'Pluriverse': A handbook of hope

Pluriverse front cover
Pluriverse: A Post-Development Dictionary

Pluriverse: A Post-Development Dictionary
Edited by Ashish Kothari, Ariel Salleh, Arturo Escobar, Federico Demaria and Alberto Acosta
384 pp, paperback, $35

In a Trumpian world of winners and losers, of populist racism and algorithms drilling ever further into the layers of our souls for profit, remaining hopeful for a better world can seem a futile exercise. Add extinction crises and global warming and we have good reason to retreat into the reassuring world of the Great British Bake Off or endless repeats of QI.

Pluriverse: A Post-Development Dictionary reminds us that nihilism is not the only option. Other possible worlds exist, not just in the realm of ideas but in living grassroots and intellectual movements, some young and tender, others old and hardy, all over the globe.

Arranged alphabetically, this book gives bite-sizes samples from traditions that have been with us for some time — feminism, anarchism and ecosocialism for example — along with tasters of newer strains of thought around notions of transhumanism, biocivilisation and the movement for free code to fight monopolies like Google and Facebook.

Have you ever heard of Mediterraneanism, Jain Ecology or Ibadism? They are about diversity and conviviality in one place, an extreme form of non-violence, and a tradition of Islamic egalitarianism, respectively. We hear Indigenous voices too, including an entry from a member of the Tao (or Yami) people of Taiwan and an Australian woman from the Fitzroy River (Mardoowarra) country of northern Western Australia.

Countering the flattening discourse of global capital — the brand, the startup, the entrepreneur, the customer — we get the liveliness of local tradition engaging with wider concerns. For example, WA writer Anne Poelina points out that she is the property of the river. To that end, she and like-minded people are campaigning for the First Water Law of the Mardoowarra.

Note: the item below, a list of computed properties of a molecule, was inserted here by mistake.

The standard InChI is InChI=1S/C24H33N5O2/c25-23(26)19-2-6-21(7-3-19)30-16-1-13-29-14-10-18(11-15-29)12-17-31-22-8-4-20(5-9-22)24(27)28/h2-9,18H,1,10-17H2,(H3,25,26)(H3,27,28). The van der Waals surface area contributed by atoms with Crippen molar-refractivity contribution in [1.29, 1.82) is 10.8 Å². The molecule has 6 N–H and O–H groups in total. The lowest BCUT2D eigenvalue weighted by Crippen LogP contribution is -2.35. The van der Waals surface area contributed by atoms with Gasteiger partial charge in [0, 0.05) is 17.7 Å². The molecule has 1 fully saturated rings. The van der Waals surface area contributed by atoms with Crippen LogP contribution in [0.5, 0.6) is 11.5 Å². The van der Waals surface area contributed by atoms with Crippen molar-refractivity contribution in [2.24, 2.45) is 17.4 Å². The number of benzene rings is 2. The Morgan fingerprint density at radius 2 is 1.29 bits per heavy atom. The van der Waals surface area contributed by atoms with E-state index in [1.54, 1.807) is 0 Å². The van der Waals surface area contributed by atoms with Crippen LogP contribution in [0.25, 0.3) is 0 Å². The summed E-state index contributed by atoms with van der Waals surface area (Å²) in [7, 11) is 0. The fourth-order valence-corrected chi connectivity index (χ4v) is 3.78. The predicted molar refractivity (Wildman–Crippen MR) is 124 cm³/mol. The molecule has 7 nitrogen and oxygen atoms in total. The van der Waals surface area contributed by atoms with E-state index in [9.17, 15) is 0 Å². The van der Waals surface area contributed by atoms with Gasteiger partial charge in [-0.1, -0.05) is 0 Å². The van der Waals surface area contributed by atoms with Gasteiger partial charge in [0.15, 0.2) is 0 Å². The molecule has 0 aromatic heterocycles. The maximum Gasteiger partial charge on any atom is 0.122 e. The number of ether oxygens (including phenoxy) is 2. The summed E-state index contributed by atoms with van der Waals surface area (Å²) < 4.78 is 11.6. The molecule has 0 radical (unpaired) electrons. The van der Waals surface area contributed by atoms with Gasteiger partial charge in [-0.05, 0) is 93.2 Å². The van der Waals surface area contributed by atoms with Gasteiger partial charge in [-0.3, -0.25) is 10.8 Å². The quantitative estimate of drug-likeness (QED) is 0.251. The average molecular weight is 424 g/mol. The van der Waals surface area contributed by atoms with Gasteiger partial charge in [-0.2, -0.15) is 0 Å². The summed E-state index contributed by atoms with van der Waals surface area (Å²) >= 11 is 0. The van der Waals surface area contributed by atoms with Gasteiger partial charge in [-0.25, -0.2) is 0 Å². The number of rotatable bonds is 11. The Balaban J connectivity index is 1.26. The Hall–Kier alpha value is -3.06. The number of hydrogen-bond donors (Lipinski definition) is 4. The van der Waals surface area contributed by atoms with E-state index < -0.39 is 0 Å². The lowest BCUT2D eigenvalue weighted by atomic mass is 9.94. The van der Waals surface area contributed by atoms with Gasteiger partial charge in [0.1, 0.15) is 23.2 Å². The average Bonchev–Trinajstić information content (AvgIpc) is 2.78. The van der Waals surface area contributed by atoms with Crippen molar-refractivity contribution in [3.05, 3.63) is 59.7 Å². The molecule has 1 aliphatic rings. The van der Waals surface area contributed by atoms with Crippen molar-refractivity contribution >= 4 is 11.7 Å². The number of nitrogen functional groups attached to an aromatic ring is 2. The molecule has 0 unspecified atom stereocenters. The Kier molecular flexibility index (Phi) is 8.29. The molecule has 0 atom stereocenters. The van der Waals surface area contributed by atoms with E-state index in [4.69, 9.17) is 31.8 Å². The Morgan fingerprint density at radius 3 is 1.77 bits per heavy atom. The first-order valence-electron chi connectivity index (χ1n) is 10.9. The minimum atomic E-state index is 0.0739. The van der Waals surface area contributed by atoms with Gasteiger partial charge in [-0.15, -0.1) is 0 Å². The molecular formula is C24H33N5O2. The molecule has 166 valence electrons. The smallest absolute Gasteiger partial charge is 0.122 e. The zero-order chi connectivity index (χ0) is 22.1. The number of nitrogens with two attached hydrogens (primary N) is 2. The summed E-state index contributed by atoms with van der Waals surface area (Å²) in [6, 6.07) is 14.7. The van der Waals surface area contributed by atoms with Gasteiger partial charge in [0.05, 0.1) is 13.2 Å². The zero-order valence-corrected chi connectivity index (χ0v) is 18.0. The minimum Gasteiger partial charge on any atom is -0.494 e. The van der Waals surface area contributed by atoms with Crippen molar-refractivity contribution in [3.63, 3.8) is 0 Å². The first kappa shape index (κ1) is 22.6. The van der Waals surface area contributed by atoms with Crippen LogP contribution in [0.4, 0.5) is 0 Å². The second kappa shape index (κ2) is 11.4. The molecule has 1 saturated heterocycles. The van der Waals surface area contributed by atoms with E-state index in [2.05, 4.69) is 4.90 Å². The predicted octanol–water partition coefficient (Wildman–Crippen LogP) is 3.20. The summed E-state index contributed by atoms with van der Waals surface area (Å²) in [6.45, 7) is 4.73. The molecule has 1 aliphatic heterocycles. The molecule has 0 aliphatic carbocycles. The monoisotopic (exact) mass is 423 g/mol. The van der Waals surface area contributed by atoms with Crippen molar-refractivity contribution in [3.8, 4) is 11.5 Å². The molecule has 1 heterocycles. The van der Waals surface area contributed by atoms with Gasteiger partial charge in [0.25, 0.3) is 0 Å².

Poelina writes: "This is a story of hope, innovation and cultural creativity as we explore our rights and responsibilities to create our own systems by going back to the principles of First Law, the law of ‘country’. This First Law encompasses our relationship with each other, our neighbours, and most importantly our family of non-human beings — animals and plants."

There is a genial spirit running through the book, with each writer given their moment to explain themselves without having to argue it out with the other contributors. Both ecosocialists (win power to implement social justice and pro-ecological policies) and eco-anarchists (eschew power and work in small self-governing communities) each get their moment in the sun.

Some pieces seem to thrive on brevity and accessibility, while in others there is a sense of struggle. Luke Novak’s piece on transhumanism, for example, tries to explain the difference between the techno-evolution of human beings (transhumanism) and the radical de-centering of the human subject (posthumanism) but I am not sure the casual reader is going to be able to make much of it.

Still, the risks of brevity are more than overcome by the fact that, sometimes, an appetiser is all we want: a plate of “nibblies” to help fuel a convivial discussion across genuinely diverse perspectives.

[Tracy Sorensen is a PhD candidate researching climate change communication at Charles Sturt University, Bathurst, and writer-in-residence at the Charles Perkins Centre, University of Sydney.]

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